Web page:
PULLMAN, Wash. — Pregnant women in the workplace are often unfairly stereotyped as less competent than other employees. Now, a new study from Washington State University finds that these beliefs can also lead to more workplace accidents and injuries.
Researchers posit that pregnant employees are often so determined to prove these stereotypes untrue they end up overexerting themselves and risking injury.
In the study, about 400 pregnant women working physically demanding jobs were surveyed. More than three in five (63%) admit they are frequently afraid of validating the stereotypes that pregnant women are delicate, weak, or less motivated than other workers. Consequently, many of these respondents admitted to taking on copious amounts of extra work. Some even say they agreed to assignments that could potentially put both theirs and their child’s health at risk. Such tasks involved standing for hours on end, or lifting heavy weights.
Moreover, some respondents hid their pregnancy altogether to avoid being subjected to the stereotype.
According to the study’s lead author Lindsey Lavaysse, a recent WSU Ph.D. graduate, these findings emphasize how important it is for companies of all sizes and types to acknowledge and fight against unfair stereotypes.
“The pregnancy stereotype is a silent stressor. It is not always visible, but it really impacts women in the workplace,” she explains in a release. “Most organizations have policies for pregnancy accommodation in place, and it’s a legal right, but if the organization’s culture suggests there will be retaliation or that workers will be looked upon differently, then women will shy away from using accommodations that are better for their health and their safety.”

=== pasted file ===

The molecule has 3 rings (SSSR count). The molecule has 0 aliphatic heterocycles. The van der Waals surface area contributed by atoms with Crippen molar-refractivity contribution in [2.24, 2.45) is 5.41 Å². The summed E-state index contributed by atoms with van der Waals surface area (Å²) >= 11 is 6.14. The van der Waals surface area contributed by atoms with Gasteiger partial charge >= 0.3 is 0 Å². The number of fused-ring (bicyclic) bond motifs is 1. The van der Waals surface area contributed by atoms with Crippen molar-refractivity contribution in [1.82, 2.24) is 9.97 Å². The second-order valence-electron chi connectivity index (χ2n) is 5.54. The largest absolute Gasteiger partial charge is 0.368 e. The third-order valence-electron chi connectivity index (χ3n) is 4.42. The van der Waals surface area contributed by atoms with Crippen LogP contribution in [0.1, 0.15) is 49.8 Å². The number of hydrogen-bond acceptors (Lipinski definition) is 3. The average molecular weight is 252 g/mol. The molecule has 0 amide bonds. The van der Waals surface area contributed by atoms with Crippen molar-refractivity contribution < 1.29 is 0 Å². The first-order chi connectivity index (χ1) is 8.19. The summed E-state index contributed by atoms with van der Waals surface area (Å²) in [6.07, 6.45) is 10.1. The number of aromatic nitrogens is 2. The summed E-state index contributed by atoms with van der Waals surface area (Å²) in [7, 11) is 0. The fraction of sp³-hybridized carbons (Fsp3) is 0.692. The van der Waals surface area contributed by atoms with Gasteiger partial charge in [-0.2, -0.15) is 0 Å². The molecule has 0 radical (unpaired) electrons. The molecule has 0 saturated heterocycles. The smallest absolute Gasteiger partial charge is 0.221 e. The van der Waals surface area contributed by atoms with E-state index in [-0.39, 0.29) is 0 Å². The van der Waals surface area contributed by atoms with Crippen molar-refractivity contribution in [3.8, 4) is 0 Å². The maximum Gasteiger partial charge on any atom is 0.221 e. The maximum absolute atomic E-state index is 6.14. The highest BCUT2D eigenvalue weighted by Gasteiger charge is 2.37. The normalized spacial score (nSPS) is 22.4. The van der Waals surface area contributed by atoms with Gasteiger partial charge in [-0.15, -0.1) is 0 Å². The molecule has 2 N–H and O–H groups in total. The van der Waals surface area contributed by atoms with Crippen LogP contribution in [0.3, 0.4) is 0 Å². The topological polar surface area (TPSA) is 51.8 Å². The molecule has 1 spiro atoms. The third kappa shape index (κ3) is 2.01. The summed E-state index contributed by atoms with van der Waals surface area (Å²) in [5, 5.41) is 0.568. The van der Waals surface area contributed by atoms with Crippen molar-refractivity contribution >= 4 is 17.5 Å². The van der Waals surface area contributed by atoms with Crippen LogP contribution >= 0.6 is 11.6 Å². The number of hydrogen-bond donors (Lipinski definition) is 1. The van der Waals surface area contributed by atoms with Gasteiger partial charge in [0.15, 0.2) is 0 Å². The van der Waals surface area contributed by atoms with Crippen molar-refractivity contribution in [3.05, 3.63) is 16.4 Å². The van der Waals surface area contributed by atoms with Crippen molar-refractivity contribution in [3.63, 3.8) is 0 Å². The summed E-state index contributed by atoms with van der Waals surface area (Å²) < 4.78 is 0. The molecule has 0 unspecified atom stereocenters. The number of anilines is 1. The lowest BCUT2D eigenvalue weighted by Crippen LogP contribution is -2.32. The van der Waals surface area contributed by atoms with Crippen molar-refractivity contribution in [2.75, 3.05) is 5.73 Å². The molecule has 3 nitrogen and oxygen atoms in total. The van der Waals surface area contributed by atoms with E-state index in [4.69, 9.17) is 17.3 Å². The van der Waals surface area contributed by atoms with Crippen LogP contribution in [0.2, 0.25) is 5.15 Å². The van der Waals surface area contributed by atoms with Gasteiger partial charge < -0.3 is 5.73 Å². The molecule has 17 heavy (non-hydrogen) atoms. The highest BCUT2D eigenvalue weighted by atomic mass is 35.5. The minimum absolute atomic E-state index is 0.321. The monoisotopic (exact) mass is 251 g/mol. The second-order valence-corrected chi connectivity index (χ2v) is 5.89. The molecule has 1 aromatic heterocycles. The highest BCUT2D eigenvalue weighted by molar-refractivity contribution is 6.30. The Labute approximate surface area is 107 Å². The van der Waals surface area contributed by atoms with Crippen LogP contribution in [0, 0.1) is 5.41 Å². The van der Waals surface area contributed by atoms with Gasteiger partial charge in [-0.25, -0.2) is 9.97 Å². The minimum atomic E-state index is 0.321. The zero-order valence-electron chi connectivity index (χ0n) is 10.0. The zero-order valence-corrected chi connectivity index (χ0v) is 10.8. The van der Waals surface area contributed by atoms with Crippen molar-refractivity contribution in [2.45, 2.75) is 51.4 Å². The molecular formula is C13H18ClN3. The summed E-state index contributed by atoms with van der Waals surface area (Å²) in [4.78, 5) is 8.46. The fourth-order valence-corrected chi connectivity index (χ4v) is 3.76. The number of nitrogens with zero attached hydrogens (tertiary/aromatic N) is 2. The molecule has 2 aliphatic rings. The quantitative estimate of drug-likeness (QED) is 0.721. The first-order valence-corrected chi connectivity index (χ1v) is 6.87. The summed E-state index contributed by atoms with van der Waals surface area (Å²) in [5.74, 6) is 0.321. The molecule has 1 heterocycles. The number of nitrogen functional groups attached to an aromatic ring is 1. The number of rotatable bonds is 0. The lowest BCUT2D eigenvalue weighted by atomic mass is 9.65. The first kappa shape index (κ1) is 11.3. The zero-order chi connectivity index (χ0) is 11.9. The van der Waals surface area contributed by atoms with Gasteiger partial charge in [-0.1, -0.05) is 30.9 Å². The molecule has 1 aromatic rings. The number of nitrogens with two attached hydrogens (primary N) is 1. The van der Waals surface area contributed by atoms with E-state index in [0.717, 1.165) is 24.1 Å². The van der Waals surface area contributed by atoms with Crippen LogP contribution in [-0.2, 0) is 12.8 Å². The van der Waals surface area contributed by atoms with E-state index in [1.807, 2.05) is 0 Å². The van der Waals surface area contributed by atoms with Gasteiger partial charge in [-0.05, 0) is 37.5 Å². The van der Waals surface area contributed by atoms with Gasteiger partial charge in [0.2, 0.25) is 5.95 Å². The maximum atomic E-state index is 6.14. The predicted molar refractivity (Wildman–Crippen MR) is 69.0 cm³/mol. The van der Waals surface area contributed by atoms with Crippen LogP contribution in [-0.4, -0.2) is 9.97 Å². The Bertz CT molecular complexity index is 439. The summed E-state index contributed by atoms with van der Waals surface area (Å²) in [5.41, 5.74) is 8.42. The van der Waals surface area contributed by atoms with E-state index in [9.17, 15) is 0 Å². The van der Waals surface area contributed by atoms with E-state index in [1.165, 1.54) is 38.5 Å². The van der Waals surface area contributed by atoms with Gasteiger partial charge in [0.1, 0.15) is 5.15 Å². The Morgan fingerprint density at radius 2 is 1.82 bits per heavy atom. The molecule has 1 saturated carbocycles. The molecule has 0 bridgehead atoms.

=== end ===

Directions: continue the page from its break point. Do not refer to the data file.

‘Stereotype threats’ among pregnant employees
For the study, the pregnant participants were surveyed three different times over two months. The women were interviewed at various points during their pregnancy, and all came from a variety of industries (retail, health care, manufacturing).
So, what about actual workplace accidents? The study’s authors investigated and compared incidents among participants who reported high and low “stereotype threats.” Stereotype threat refers to how afraid an individual is of confirming what others believe about them.
Sure enough, women who reported a higher stereotype threat were involved in close to three times more workplace accidents over the two month observation period than the other surveyed workers.
Also, the survey’s results suggest that female employees tend to become more self-conscious about their pregnancy as it progresses. Respondents reported more worry about the stereotype as time went on.
“Two months is a relatively small window of time, but in the scheme of a pregnancy that’s close to one whole trimester,” Lavaysse comments. “As they’re progressing through their pregnancy, their experience of stereotype threat, a significant stressor, is also increasing.”
This is the first-ever study to establish a connection between pregnancy stereotypes and workplace accidents. Of course, there’s a good chance it won’t be the last. The team at WSU wants to see more studies conducted on this topic. Hopefully, additional research can identify some ways to do away with the negative workplace stigma associated with pregnancy.
The study is published in Work & Stress.